Martin Provost’s French period drama Violette relates the story of author Violette Leduc and her relationship with Simone de Beauvoir. It stars Emmanuelle Devos and Sandrine Kiberlain and has just opened in Los Angeles ahead of a national roll-out.

Emmanuelle Charlier talks to Provost about period films, casting and the inspiration behind the film. Paris-based Doc & Film handles international sales.

What inspired you to tell this story?

Before shooting my film Séraphine, I published a novel with Editions du Seuil. René de Ceccatty, who was my editor, right away spoke to me about Violette Leduc because she loved Séraphine. He gave me a short essay that she had written after having seen the Exposition of 1947 at the Galerie de France. The way in which Violette spoke of Séraphine appealed to me right away. It was poetic, so intelligent and real.

I recognised myself in it. And so I began to read Violette’s works. Her writing is all together cinematic because her life was simply so interesting. I am inspired by people from modest origins who struggle for their art like Séraphine and Violette, because they have neither education nor cultural codes and they must fight much more than others. To speak of them, to realise them through film – that is for me an opportunity to be as close as possible to the phenomenon of creation at its most organic and visceral state. For me, [creation] is not an intellectual process.

Was it difficult to cast the roles of Violette Leduc and Simone de Beauvoir?

I wrote the role of Violette for Emmanuelle Devos. We had met before the screenplay was written. I wanted her to accept the prosthetic nose, the idea of ugliness. She right away told me, ‘For a comedienne, to make yourself ugly – that’s a gift.’ I don’t think that many comediennes in France would have accepted that. She played the game magnificently. Emmanuelle has a uniqueness; a very particular sensibility. For me, she was the ideal Violette.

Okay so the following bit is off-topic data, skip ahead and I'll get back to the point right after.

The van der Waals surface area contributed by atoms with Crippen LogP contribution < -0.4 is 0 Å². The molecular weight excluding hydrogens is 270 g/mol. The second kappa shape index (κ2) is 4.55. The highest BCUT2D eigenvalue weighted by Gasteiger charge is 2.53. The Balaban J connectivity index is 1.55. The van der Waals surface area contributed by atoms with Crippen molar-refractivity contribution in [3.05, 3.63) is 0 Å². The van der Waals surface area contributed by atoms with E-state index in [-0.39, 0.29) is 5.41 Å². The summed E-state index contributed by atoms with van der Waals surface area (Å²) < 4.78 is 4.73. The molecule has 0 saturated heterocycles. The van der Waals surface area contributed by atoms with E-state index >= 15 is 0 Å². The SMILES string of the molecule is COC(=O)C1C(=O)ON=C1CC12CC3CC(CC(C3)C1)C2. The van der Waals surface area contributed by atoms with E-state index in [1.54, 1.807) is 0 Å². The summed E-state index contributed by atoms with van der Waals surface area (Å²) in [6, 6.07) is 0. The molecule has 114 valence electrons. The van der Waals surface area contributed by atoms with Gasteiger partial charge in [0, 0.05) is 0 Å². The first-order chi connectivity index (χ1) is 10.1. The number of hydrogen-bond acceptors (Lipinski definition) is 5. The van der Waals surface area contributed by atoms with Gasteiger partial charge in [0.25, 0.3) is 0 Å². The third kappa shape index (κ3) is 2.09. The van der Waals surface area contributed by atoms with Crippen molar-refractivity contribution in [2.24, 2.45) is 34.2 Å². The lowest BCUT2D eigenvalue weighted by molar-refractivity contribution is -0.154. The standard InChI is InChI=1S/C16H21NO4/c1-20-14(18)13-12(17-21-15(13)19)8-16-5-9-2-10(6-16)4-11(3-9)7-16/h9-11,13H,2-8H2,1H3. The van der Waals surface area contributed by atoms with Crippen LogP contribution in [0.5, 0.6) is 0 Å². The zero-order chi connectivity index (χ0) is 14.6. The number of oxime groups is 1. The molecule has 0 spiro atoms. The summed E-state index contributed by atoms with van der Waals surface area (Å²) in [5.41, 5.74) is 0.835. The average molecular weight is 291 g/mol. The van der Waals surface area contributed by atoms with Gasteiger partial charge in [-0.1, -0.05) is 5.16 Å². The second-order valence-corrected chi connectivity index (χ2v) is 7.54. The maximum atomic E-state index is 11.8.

Casting Simone de Beauvoir was much more difficult. To play someone so well known is intimidating. It was Emmanuelle who told me about Sandrine Kiberlain. I never imagined her as Simone de Beauvoir, but we met and she was convinced both by the screenplay and the fact that she could be Simone de Beauvoir and I accepted. I have not regretted it. In France, Simone de Beauvoir is an icon and the critics acknowledged that her interpretation of the role was incredible.

Where was the film shot?

I shot the beginning of the film in la Creuse, which is a region in France with which I am quite familiar. The central part of the film was shot in Paris, and the interior scenes around Paris. The end of the film was shot in the Midi, in Provence, near St Cézaire and in the Alpes de Haute Provence. Violette’s room was reproduced in the studio. There were also a lot of special effects because it’s very difficult today to recreate the atmosphere of the period. But the effects are very subtle, very integrated in the body of the film. We do not see them. At least, I hope not.

How was the film financed? 

The film was financed by Canal+, Ciné Cinema, France 3, l’Avance du Recette du CNC (National Cinema Centre), SOFICAs (Société pour le Financement du Cinema et de l’Audiovisuel/Company for the financing of films and audio-visual works), Belgain Tax Shelters.

Did you find that it was easier to produce Violette, because it is your second period film?

Yes and no. I made another movie after Séraphine, Où Va La Nuit (The Long Falling) – again with Yolande Moreau [who played Séraphine in Séraphine]. It was good for me because it was not a period film. Yes and no because the expectations grow from film to film. On the one hand, it’s easier because I know my trade better. On the other hand, I continue to search and so I’m constantly questioning what I know. And period films – they’re twice the work.

You have now made two period films based on the lives of female artists. What draws you to their stories?

I am always asked this question and I think I found the answer the other day in Madrid during a Q&A following a screening. Why do I make films about female artists? The question is never asked when it’s about a man. So there is still a long ways to go.